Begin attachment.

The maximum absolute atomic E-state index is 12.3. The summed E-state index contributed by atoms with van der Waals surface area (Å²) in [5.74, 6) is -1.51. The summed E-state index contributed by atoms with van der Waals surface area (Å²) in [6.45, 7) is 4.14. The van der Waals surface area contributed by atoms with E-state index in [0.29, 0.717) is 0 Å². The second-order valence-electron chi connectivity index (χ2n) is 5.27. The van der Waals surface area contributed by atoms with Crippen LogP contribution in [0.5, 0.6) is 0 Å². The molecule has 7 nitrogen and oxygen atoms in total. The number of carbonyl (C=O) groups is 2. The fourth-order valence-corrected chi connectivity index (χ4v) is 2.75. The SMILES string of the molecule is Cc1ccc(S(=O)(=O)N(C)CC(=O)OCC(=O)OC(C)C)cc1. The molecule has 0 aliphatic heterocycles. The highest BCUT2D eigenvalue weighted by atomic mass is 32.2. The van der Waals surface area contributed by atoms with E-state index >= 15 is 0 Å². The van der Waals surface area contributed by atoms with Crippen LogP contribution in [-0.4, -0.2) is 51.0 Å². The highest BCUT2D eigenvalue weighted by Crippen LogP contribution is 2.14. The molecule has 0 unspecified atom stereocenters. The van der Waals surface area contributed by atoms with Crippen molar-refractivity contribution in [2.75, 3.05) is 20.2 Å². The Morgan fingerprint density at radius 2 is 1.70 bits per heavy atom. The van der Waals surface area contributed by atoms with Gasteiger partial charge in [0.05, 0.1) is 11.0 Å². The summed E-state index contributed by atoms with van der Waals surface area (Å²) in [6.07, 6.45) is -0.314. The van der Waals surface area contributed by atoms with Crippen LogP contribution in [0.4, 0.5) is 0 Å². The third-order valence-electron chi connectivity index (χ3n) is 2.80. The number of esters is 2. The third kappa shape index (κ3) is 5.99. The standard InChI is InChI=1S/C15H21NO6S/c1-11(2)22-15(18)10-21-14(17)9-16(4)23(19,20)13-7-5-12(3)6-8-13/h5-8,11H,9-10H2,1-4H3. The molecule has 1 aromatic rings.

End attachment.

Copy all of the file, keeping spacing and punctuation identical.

The maximum absolute atomic E-state index is 12.3. The summed E-state index contributed by atoms with van der Waals surface area (Å²) in [5.74, 6) is -1.51. The summed E-state index contributed by atoms with van der Waals surface area (Å²) in [6.45, 7) is 4.14. The van der Waals surface area contributed by atoms with E-state index in [0.29, 0.717) is 0 Å². The second-order valence-electron chi connectivity index (χ2n) is 5.27. The van der Waals surface area contributed by atoms with Crippen LogP contribution in [0.5, 0.6) is 0 Å². The molecule has 7 nitrogen and oxygen atoms in total. The number of carbonyl (C=O) groups is 2. The fourth-order valence-corrected chi connectivity index (χ4v) is 2.75. The SMILES string of the molecule is Cc1ccc(S(=O)(=O)N(C)CC(=O)OCC(=O)OC(C)C)cc1. The molecule has 0 aliphatic heterocycles. The highest BCUT2D eigenvalue weighted by atomic mass is 32.2. The van der Waals surface area contributed by atoms with E-state index >= 15 is 0 Å². The van der Waals surface area contributed by atoms with Crippen LogP contribution in [-0.4, -0.2) is 51.0 Å². The highest BCUT2D eigenvalue weighted by Crippen LogP contribution is 2.14. The molecule has 0 unspecified atom stereocenters. The van der Waals surface area contributed by atoms with Crippen molar-refractivity contribution in [2.75, 3.05) is 20.2 Å². The Morgan fingerprint density at radius 2 is 1.70 bits per heavy atom. The van der Waals surface area contributed by atoms with Gasteiger partial charge in [0.05, 0.1) is 11.0 Å². The summed E-state index contributed by atoms with van der Waals surface area (Å²) in [6.07, 6.45) is -0.314. The van der Waals surface area contributed by atoms with Crippen LogP contribution in [0.4, 0.5) is 0 Å². The third-order valence-electron chi connectivity index (χ3n) is 2.80. The number of esters is 2. The third kappa shape index (κ3) is 5.99. The standard InChI is InChI=1S/C15H21NO6S/c1-11(2)22-15(18)10-21-14(17)9-16(4)23(19,20)13-7-5-12(3)6-8-13/h5-8,11H,9-10H2,1-4H3. The molecule has 1 aromatic rings.